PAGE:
Personally, after studying this research in my MBA program, I added an extra bent towards value and small cap ETF’s to my portfolio. I decided to add those asset classes to our asset allocation and purchased two low cost index ETF’s; one specializing in value stocks and the other in small cap stocks. I was well aware that although small and value stocks outperformed in the long term there were also long periods of under-performance. That doesn’t bother me, as I’m quite disciplined and don’t change my well thought out investing strategy easily.

What About Mike?

In his own words,

“If, however, you’re somebody who would start to doubt your choice–and potentially back out on it at the worst time–during a period of relative under-performance, you should think twice about implementing a tilted portfolio. And that’s the boat I’m in. For whatever reason, I’ve come to have a strong suspicion of anything remotely clever when it comes to investing.”

I was completely taken by his rationale.

In lieu of the possibility of a higher long term rate of return, Mike decided to create a portfolio in line with his self knowledge and investing comfort level. He understands his risk tolerance and is interested in sticking with a simple and clear cut investing strategy in line with his personality.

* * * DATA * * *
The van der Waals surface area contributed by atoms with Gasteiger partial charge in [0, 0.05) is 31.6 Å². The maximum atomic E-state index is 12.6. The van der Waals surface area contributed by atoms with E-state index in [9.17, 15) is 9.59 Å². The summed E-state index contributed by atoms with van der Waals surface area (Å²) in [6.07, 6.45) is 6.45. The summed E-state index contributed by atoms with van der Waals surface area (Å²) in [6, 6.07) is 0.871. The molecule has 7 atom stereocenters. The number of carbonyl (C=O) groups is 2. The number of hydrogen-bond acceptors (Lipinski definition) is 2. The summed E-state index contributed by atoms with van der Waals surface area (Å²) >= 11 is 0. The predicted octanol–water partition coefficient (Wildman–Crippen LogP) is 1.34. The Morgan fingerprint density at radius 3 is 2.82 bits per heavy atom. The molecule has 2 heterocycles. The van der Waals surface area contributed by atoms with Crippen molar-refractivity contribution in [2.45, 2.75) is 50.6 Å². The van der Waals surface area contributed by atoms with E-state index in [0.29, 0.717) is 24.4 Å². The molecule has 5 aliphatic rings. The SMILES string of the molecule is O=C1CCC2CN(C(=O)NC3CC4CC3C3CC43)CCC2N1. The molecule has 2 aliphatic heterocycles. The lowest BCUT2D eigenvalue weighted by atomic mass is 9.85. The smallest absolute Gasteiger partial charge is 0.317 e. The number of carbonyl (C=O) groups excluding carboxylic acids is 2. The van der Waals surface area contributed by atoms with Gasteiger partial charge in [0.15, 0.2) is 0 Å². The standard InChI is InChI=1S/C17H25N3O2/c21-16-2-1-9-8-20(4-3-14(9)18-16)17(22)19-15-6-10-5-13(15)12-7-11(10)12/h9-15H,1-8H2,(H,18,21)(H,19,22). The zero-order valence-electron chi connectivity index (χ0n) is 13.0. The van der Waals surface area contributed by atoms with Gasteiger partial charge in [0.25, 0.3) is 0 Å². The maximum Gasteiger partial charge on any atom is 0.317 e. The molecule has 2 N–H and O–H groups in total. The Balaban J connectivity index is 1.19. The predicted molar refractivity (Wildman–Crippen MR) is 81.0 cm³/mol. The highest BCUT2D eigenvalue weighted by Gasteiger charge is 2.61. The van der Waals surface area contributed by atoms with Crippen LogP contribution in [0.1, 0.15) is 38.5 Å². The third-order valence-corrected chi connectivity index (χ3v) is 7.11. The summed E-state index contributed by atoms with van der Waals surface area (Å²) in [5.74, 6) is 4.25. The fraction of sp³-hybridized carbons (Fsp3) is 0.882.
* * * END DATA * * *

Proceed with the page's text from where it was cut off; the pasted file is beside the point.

Very wise.

Read: What are Index Funds and Asset Classes Investing? >>>

Investing Rule-Try Being a Lazy Investor

Piper’s investing style might be characterized as “lazy”. After all, he chooses index funds and then stays the course. He doesn’t change with the wind, the fads, or the tip he gets from his neighbor. And you know what? He’s likely outperforming most active investors. In turns out that a lazy investing portfolio can outperform many more sophisticated approaches.